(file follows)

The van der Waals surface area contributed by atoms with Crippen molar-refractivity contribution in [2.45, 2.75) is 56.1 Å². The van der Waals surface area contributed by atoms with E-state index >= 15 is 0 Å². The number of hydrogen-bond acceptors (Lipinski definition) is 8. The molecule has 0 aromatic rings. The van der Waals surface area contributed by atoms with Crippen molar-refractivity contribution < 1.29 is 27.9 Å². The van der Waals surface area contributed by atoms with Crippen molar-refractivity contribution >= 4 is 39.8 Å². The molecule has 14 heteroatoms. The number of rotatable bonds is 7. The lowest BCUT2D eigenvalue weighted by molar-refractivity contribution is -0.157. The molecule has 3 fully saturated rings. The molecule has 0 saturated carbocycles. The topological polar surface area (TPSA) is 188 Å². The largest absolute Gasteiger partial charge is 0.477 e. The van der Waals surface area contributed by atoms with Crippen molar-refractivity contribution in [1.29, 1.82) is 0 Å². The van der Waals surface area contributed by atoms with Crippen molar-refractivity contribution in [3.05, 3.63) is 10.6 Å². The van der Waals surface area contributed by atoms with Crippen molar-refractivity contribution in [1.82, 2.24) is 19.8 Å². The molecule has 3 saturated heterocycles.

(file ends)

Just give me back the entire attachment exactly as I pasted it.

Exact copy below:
The van der Waals surface area contributed by atoms with Crippen molar-refractivity contribution in [2.45, 2.75) is 56.1 Å². The van der Waals surface area contributed by atoms with E-state index >= 15 is 0 Å². The number of hydrogen-bond acceptors (Lipinski definition) is 8. The molecule has 0 aromatic rings. The van der Waals surface area contributed by atoms with Crippen molar-refractivity contribution < 1.29 is 27.9 Å². The van der Waals surface area contributed by atoms with Crippen molar-refractivity contribution >= 4 is 39.8 Å². The molecule has 14 heteroatoms. The number of rotatable bonds is 7. The lowest BCUT2D eigenvalue weighted by molar-refractivity contribution is -0.157. The molecule has 3 fully saturated rings. The molecule has 0 saturated carbocycles. The topological polar surface area (TPSA) is 188 Å². The largest absolute Gasteiger partial charge is 0.477 e. The van der Waals surface area contributed by atoms with Crippen molar-refractivity contribution in [1.29, 1.82) is 0 Å². The van der Waals surface area contributed by atoms with Crippen molar-refractivity contribution in [3.05, 3.63) is 10.6 Å². The van der Waals surface area contributed by atoms with Crippen molar-refractivity contribution in [1.82, 2.24) is 19.8 Å². The molecule has 3 saturated heterocycles.